Tyco International reached a preliminary agreement on Friday to pay $250 million to settle lawsuits brought by holders of $3.7 billion of its debt.

The preliminary settlement, which does not involve buying back any of the debt, stems from lawsuits filed by the bondholders who allege the conglomerate's plan to split into three companies was unfair to them.

The Bank of New York , the trustee for Tyco's bonds, and a group of bondholders had sued Tyco, claiming the company broke terms and conditions of its debt.

Bondholders claimed that the debt issued in 1998 and 2003, will not be paid back as the company has decreased in size could become a buyout candidate. The holders also feared Tyco would change the terms of buying back some debt.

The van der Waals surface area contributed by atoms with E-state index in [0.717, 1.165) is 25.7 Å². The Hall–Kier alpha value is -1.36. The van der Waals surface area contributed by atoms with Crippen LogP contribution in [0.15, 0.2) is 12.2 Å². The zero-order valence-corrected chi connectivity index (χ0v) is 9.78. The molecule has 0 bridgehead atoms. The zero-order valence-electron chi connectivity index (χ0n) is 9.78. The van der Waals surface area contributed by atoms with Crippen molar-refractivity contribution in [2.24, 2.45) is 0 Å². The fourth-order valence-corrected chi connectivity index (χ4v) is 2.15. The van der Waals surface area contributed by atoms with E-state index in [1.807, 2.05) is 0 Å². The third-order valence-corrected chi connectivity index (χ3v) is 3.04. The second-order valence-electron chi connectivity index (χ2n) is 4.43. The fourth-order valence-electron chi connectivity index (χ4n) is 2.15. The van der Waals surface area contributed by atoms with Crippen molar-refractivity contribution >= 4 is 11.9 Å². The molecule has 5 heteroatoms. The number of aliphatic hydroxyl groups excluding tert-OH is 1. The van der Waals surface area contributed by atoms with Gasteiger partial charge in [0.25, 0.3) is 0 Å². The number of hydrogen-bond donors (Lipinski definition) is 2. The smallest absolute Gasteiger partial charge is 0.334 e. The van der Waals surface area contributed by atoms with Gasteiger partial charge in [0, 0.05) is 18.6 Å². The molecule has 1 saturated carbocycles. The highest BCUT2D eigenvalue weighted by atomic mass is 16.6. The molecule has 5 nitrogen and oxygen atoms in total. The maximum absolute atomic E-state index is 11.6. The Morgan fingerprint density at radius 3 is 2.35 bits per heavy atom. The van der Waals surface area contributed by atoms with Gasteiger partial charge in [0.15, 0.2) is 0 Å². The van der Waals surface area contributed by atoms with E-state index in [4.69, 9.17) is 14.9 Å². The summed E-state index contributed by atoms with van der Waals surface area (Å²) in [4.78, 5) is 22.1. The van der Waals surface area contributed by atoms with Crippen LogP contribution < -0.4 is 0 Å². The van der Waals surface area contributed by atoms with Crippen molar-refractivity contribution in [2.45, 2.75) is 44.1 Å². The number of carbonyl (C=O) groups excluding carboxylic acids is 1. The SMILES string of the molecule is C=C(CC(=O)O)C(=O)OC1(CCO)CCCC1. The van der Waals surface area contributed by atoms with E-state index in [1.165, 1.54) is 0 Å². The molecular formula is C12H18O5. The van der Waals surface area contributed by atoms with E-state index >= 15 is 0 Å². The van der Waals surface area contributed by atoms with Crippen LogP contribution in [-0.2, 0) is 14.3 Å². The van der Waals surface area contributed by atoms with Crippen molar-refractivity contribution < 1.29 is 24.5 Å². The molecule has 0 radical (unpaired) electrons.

Tyco offered to exchange bonds that mature in about 20 years for bonds that mature in about 10. Bonds with shorter time spans are usually considered to be safer as the company does not have to survive as long to repay the principal.

Tyco said in a statement that debt holders have agreed to dismiss their lawsuit and waive any alleged default.

The preliminary deal involves holders of 80 percent of the $3.7 billion in debt.